That sounds like a pretty bad distortion, Jerry. In fact subsidies can create a worse economic distortions than broad based tax cuts, especially if these take the form of the Federal "venture capital" investments promised by the Obama campaign. These will only train green entrepreneurs to shower donations on politicians in hopes of preferment. If history is our guide, subsidies and "investments" will often be handed out for political reasons, and the resulting inefficiency and corruption of American entrepreneurship will be enormous.

But you already know all about this kind of distortion, because (in another example of the same self-contradiction) you yourself brilliantly list for Joe the long history of failed and politically motivated bad government "investments" in the alternative energy industry. By contrast, an across the board green energy tax cut does not favor one particular green company over another, but lets the market pick the winners -- without any of the massive distortions from politically determined subsidies that you describe.

To Tax, Or Not To Tax?

Now, going back to carbon taxes, how do we know that distortion from a carbon tax hike would be economically worse than from a green energy tax cut? You point the way when you argue that: "Tax preferences... create dead-weight losses, and produce less economic efficiency as a consequence..." Both options are tax preferences, so equal on that score. The difference is, tax hike versus tax cut. We know that a carbon tax would entail more dead-weight loss because economics 101 says that tax hikes create dead-weight losses, but tax cuts eliminate them. For anyone who is wondering what a dead-weight loss is, here is a nice little description that sums it up. Any tax prices out some consumers who can't afford it, creating losses for both those consumers and the producers, who sell less. Eliminate the tax, and you eliminate the loss.

This dead-weight loss analysis is a technical way of saying that tax hikes depress economic activity and tax cuts boost economic activity. So if you need to adjust a price in the market, the better way to do it is with a tax cut, not a tax hike.

And by the way, lest anyone be misled by jargon, the distortion caused by the politically determined subsidies Jerry favors is ALSO a dead-weight loss, and as noted, far more damaging than a broad tax cut. Contrary to what Jerry implies, subsidies do not have any dead-weight loss advantage over tax cuts, rather the reverse.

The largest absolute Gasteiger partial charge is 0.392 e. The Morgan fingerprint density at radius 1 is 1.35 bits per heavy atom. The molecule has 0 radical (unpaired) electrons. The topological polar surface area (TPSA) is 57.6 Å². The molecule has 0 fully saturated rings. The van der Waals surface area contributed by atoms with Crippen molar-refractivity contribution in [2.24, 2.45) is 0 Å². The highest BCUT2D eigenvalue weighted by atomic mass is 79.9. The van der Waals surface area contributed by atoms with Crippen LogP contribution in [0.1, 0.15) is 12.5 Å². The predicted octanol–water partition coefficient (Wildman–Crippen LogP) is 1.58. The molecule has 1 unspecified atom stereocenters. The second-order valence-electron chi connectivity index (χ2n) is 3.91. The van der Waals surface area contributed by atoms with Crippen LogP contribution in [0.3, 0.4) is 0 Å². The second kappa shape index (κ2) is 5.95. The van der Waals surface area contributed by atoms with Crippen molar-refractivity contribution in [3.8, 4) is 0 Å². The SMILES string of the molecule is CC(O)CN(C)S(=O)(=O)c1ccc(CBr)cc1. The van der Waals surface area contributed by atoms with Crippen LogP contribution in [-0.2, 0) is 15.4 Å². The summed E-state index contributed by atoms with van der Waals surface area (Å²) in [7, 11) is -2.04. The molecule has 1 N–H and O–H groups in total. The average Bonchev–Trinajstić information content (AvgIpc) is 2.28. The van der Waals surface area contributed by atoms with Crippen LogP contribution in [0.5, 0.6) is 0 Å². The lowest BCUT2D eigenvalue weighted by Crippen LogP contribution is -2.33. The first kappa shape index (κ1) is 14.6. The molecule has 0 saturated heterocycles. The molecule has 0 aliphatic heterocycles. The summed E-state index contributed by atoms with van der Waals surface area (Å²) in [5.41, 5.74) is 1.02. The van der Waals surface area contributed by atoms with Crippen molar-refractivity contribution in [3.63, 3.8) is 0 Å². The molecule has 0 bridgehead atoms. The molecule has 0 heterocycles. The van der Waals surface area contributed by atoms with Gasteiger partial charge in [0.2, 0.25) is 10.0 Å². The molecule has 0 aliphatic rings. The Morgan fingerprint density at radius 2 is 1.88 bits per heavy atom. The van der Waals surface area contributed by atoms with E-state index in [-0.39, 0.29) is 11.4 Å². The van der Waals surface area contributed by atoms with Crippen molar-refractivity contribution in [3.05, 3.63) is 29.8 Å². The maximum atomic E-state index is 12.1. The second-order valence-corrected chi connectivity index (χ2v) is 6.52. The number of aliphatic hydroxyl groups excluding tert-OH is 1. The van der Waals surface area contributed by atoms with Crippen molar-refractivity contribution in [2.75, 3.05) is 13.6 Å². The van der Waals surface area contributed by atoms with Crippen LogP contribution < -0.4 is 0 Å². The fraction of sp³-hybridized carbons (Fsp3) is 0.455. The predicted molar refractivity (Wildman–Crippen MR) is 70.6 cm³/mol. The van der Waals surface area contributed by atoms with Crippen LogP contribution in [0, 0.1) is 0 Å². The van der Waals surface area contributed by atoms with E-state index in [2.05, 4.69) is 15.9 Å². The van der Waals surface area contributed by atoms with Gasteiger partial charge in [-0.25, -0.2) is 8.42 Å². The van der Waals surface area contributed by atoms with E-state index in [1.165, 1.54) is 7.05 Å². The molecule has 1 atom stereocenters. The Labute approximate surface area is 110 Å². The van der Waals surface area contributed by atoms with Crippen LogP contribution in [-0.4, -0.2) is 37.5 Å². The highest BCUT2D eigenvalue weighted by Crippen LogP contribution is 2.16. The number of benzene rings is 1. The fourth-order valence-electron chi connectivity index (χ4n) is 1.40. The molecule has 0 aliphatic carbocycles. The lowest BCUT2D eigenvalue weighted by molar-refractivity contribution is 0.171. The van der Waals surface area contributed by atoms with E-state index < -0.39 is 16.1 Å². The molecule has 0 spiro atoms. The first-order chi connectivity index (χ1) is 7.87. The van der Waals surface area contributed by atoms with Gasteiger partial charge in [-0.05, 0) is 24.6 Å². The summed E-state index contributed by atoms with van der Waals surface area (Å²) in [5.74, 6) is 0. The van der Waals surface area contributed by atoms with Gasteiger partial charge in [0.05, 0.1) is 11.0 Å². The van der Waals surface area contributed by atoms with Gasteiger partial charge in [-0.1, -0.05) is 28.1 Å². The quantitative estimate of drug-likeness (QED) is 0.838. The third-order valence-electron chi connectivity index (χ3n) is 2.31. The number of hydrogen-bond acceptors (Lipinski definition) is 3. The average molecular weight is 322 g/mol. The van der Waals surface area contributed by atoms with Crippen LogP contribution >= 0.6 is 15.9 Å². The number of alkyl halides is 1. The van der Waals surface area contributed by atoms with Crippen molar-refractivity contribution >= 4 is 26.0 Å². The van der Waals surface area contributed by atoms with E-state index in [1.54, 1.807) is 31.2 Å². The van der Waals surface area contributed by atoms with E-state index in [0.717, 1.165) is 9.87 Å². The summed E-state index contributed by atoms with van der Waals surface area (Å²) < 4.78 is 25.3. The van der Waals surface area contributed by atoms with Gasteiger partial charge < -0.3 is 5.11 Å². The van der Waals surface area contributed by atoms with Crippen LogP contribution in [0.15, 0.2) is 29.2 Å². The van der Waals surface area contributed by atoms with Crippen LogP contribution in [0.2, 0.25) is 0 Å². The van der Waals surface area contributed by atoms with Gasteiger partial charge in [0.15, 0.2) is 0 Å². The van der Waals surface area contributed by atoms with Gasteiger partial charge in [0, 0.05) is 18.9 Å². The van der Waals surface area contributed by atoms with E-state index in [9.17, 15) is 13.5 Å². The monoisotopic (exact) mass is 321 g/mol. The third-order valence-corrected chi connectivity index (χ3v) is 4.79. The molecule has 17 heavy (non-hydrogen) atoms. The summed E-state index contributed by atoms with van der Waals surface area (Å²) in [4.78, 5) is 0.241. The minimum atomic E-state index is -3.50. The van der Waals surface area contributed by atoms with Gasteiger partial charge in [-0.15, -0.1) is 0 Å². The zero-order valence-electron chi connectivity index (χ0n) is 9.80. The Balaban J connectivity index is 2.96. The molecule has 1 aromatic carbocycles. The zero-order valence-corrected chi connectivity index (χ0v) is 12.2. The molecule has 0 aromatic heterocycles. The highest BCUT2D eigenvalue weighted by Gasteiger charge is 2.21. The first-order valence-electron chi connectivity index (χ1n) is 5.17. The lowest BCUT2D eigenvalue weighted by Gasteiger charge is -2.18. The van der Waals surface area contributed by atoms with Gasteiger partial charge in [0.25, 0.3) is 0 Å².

Thus far, your arguments for favoring subsidy and carbon tax hikes are self-contradictory. You have not advanced any logical, non-contradictory arguments to support these preferences. This is the predictable result of doing the Keynesian Tango. Those sly sacada steps will trip you up every time.

Paths of Error

The rest of your arguments may or may not be self-contradictory (I have not read everything you have written). They are, however, wrong:

1) "Tax cuts are... worse than more direct interventions because [they] are less visible to third parties." Not so. As I am sure all your Cato fellows are keenly aware, no third party can see any of the $2 trillion dollars of entirely invisible direct investment that the Fed has recently doled out to God knows which banks, because they aren't telling. By contrast, tax cuts are extremely visible to market participants, featuring prominently in any sales or investment pitch when relevant. Tax cuts in fact must be visible if they are to work as planned. It is the back room deals to subsidize in this or that particular company, the approach you prefer, that are truly invisible and pernicious to boot.

2) "Tax preferences increase the cost of tax collection." T'ain't necessarily so. Tax cuts, as your Cato colleagues will tell you, increase tax compliance, so decrease the cost of tax enforcement. Besides, a carbon tax would have the same objection (oh, hey, there's a self-contradiction!) only the enforcement costs would be even greater, because compliance would be worse. Cap-and-trade would require the cost of a huge bureaucracy to give the illusion that the program is enforceable and not running off the rails. All "direct interventions" you favor would have similarly huge administrative costs. Indeed it is safe to say that the administrative costs for each of these tax and spend options would be far larger than for green energy tax cuts, which could possibly lower tax collection costs through better compliance.